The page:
A sea of pink and purple filled the gymnasium at the Waxahachie Ninth Grade Academy on Friday night as cancer survivors, caregivers and supporters from around the area gathered together for Relay For Life of Central Ellis County.

“It is just breathtaking to be here. My mother died of melanoma in 1981. On March 15 this year I was diagnosed with breast cancer. From March 15 to May 13 of this year I have been diagnosed, I had my surgery, had my treatment and I was told I’m a breast cancer survivor and have no more treatment – (all) in two months’ time,” cancer survivor Areta Bryan said.

“Early detection is my story and that is the whole deal. I found out that I had cancer through my yearly mammogram. I do it every year and there it was. I got through my breast cancer in two months because of the medical science that these relays raise to support that science and these new procedures,” she said, saying if not for the funds people raise or their communicating the need for continued research she might not be here today.

Friday’s event started out with a walk around the gymnasium to honor cancer survivors and to encourage them to keep going. Walking on the survivors lap were people of all ages and backgrounds who had been affected by cancer. Along with the survivors, caregivers where honored as well as the people who have raised funds to support ongoing research.

Priscilla Snow was attending with her husband, Warren. Snow was diagnosed with breast cancer, undergone five surgeries and a double mastectomy and has one more surgery.

“I had a mammogram that one month it was clear and a month later I had a lump on my breast about the size of pecan. It just appeared. Having a daughter at 29 with ovarian cancer, surgery and chemotherapy has been very hard,” Snow said.

“Since we saw how much of inspiration she was in her faith when she went through and since I was diagnosed I thought I could go through the same thing,” she said.

Teams that took part in the event raised money for the American Cancer Society through different fundraisers such as car washes, selling lunches and hosting raffles. The team from Dart Container raised a little more than $12,000, which will be matched dollar for dollar by Dart. Robert Culpepper wanted to express his thanks to the community, Dart employees and Dart Corporation for showing their support for the cause.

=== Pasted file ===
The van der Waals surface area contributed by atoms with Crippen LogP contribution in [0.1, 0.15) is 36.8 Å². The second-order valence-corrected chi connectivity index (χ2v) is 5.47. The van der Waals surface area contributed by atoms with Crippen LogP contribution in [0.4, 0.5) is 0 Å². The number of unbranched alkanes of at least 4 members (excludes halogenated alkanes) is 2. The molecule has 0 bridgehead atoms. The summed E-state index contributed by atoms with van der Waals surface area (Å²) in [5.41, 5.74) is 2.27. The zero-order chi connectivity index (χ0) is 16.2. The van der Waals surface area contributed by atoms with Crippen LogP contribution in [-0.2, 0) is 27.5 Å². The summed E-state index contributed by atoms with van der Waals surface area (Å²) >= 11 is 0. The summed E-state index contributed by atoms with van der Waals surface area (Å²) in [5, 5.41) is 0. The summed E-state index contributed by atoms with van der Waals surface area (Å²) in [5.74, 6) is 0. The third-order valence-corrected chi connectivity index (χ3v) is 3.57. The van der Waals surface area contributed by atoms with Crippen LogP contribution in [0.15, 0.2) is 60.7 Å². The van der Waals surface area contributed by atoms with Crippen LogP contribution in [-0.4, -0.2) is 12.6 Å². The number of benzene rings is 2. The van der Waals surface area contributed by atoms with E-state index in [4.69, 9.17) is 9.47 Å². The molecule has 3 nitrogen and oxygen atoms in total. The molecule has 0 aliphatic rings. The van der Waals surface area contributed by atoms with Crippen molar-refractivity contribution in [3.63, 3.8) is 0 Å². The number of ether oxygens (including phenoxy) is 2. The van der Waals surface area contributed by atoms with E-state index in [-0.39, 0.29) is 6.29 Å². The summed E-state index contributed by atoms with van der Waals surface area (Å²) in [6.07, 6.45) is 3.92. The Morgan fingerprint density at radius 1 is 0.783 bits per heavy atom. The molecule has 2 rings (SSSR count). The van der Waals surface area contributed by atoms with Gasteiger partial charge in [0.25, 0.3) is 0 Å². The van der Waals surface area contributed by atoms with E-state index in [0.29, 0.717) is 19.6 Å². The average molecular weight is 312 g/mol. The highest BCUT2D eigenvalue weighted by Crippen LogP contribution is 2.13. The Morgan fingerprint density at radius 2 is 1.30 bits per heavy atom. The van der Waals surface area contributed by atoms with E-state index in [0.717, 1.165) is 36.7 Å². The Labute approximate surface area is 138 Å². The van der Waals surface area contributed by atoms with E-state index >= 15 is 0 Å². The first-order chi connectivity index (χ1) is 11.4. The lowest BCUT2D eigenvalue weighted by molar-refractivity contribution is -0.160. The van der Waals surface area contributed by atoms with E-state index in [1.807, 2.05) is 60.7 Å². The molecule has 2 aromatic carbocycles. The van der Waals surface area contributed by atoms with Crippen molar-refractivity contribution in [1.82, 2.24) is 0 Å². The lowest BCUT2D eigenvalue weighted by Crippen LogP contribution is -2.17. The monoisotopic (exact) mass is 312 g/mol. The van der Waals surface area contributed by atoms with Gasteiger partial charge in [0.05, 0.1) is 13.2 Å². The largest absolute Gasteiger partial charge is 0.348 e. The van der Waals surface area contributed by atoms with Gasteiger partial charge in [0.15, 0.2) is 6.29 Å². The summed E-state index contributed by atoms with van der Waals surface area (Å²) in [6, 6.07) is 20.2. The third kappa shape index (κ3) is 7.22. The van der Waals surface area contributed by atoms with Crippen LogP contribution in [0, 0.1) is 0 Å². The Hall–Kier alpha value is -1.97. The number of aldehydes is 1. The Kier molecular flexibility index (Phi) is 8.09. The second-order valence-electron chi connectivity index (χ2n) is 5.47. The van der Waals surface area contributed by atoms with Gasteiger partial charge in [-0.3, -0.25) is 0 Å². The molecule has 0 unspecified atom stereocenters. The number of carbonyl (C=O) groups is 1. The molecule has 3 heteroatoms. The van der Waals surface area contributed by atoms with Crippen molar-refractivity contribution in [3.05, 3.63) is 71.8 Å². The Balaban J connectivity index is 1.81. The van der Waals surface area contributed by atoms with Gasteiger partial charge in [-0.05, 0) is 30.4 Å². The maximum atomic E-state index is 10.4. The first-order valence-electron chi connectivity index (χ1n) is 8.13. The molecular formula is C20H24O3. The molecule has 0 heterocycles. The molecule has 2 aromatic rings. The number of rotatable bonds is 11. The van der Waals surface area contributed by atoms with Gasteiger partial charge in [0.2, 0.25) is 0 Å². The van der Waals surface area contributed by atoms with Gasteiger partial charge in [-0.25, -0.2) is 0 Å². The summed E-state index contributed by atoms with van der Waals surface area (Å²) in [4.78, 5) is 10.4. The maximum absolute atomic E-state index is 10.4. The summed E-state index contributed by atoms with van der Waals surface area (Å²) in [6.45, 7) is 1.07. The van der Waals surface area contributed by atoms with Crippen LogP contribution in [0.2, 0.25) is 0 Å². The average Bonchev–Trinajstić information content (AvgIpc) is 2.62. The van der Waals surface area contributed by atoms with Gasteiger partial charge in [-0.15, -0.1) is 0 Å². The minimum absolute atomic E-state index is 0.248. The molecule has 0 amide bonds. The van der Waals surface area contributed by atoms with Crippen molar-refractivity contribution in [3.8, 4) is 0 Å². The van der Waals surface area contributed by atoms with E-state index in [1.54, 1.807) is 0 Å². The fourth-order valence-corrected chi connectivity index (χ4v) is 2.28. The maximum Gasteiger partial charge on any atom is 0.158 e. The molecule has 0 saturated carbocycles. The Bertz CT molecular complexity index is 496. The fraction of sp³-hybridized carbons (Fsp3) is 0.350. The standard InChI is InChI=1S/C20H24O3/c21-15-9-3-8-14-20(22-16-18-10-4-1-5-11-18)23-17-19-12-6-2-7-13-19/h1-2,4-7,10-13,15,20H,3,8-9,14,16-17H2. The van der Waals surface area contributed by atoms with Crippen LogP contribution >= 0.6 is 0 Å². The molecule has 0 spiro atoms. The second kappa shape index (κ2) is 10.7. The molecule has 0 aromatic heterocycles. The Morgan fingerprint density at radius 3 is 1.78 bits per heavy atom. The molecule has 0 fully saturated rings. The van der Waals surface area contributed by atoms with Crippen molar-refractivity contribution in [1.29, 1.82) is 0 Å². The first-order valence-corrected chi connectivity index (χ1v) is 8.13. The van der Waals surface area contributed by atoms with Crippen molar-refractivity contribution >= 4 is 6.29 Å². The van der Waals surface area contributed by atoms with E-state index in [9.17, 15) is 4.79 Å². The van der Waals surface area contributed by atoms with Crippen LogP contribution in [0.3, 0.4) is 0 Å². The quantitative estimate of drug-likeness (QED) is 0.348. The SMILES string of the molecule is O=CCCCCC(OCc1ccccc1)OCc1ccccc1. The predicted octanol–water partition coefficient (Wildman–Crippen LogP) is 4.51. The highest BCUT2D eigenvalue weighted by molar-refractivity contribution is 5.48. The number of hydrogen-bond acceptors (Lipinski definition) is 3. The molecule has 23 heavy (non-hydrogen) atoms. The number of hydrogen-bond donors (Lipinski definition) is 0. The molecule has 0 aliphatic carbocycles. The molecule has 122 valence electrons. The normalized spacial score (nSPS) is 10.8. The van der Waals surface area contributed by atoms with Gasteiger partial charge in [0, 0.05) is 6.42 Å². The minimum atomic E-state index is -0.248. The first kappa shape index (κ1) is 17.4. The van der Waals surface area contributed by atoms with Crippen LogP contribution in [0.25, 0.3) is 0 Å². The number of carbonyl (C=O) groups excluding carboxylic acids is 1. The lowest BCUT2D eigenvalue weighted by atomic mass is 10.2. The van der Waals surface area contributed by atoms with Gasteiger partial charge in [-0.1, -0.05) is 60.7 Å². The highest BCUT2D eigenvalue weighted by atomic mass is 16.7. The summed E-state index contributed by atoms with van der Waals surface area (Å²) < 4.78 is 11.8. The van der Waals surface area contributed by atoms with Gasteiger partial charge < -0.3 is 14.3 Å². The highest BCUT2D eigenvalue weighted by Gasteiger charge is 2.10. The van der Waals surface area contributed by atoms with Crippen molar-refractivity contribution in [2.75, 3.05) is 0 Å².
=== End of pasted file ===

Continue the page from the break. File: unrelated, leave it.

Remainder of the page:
The theme of this year’s event was “Toon Out Cancer” and teams had decorated their camping areas with different cartoon characters such as Speed Racer, Sponge Bob, Daffy Duck and Superman. Thoughout the night, teams held their own on-site fundraisers, selling everything from food to jewelry to massages with all proceeds benefitting the American Cancer Society.

A large silent auction was held that included gift baskets, art, home decor, gift cards and sporting equipment. The relay also had a large raffle to give away items such as a children’s playhouse, a smoker, a Kindle and movie passes. The event started at 7 p.m. Friday and ended at 7 a.m. Saturday.

One of the feature contests of the night was the Mr. Relay event. Men participating in the event had to dress up like women and do a lap around the gymnasium, collecting donations from the crowd. The winner of the competition was Dale Etchison, who collected $308 in donations.

As the evening moved on the luminary bags that lined the floor were lit. The bags were decorated to honor both cancer survivors and people that have passed away. Placed inside each bag was a small candle – and when the lights where turned off, the glow of the bags filled the room. The names of people who had lost their fight were called aloud as people stopped to view the luminarias.

Denise Owens, who is the team development chair for Relay For Life of Central Ellis County, said 712 people registered for this year’s event. Although the event was moved indoors because of the weather she said she was still pleased about the turnout.

Contact Andrew at andrew.branca@wninews.com or 469-517-1458.